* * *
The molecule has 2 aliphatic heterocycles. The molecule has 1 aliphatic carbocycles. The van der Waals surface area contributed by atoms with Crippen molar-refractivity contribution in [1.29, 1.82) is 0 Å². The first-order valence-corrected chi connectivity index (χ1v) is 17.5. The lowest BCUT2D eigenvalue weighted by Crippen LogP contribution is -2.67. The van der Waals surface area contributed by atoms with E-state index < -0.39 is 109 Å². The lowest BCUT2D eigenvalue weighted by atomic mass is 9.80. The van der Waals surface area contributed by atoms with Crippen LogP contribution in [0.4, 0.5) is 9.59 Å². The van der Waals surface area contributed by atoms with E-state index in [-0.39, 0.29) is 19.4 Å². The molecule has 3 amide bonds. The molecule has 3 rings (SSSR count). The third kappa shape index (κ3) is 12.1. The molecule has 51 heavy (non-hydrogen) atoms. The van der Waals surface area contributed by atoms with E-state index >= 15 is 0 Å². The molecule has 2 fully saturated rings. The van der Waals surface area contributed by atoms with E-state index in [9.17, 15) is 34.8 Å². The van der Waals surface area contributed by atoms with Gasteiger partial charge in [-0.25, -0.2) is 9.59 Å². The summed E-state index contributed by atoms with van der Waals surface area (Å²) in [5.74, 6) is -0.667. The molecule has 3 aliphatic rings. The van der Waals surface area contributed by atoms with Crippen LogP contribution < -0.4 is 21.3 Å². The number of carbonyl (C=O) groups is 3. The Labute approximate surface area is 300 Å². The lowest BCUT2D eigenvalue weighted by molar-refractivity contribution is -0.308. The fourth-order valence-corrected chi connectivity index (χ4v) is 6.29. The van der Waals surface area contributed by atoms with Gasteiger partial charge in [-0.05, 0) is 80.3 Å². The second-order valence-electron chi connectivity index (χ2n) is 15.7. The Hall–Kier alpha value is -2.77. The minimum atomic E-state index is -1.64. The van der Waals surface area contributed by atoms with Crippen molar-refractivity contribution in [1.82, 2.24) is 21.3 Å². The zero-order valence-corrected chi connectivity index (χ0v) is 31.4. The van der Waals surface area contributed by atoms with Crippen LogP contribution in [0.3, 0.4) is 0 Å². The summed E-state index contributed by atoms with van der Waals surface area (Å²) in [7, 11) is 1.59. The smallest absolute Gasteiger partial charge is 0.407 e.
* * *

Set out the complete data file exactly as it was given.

The molecule has 2 aliphatic heterocycles. The molecule has 1 aliphatic carbocycles. The van der Waals surface area contributed by atoms with Crippen molar-refractivity contribution in [1.29, 1.82) is 0 Å². The first-order valence-corrected chi connectivity index (χ1v) is 17.5. The lowest BCUT2D eigenvalue weighted by Crippen LogP contribution is -2.67. The van der Waals surface area contributed by atoms with E-state index < -0.39 is 109 Å². The lowest BCUT2D eigenvalue weighted by atomic mass is 9.80. The van der Waals surface area contributed by atoms with Crippen LogP contribution in [0.4, 0.5) is 9.59 Å². The van der Waals surface area contributed by atoms with E-state index in [-0.39, 0.29) is 19.4 Å². The molecule has 3 amide bonds. The molecule has 3 rings (SSSR count). The third kappa shape index (κ3) is 12.1. The molecule has 51 heavy (non-hydrogen) atoms. The van der Waals surface area contributed by atoms with E-state index >= 15 is 0 Å². The molecule has 2 fully saturated rings. The van der Waals surface area contributed by atoms with E-state index in [9.17, 15) is 34.8 Å². The van der Waals surface area contributed by atoms with Gasteiger partial charge in [-0.25, -0.2) is 9.59 Å². The summed E-state index contributed by atoms with van der Waals surface area (Å²) in [5.74, 6) is -0.667. The molecule has 3 aliphatic rings. The van der Waals surface area contributed by atoms with Crippen LogP contribution < -0.4 is 21.3 Å². The number of carbonyl (C=O) groups is 3. The Labute approximate surface area is 300 Å². The lowest BCUT2D eigenvalue weighted by molar-refractivity contribution is -0.308. The fourth-order valence-corrected chi connectivity index (χ4v) is 6.29. The van der Waals surface area contributed by atoms with Gasteiger partial charge in [-0.05, 0) is 80.3 Å². The second-order valence-electron chi connectivity index (χ2n) is 15.7. The Hall–Kier alpha value is -2.77. The minimum atomic E-state index is -1.64. The van der Waals surface area contributed by atoms with Crippen molar-refractivity contribution in [1.82, 2.24) is 21.3 Å². The zero-order valence-corrected chi connectivity index (χ0v) is 31.4. The van der Waals surface area contributed by atoms with Crippen LogP contribution in [0.3, 0.4) is 0 Å². The summed E-state index contributed by atoms with van der Waals surface area (Å²) in [7, 11) is 1.59. The smallest absolute Gasteiger partial charge is 0.407 e.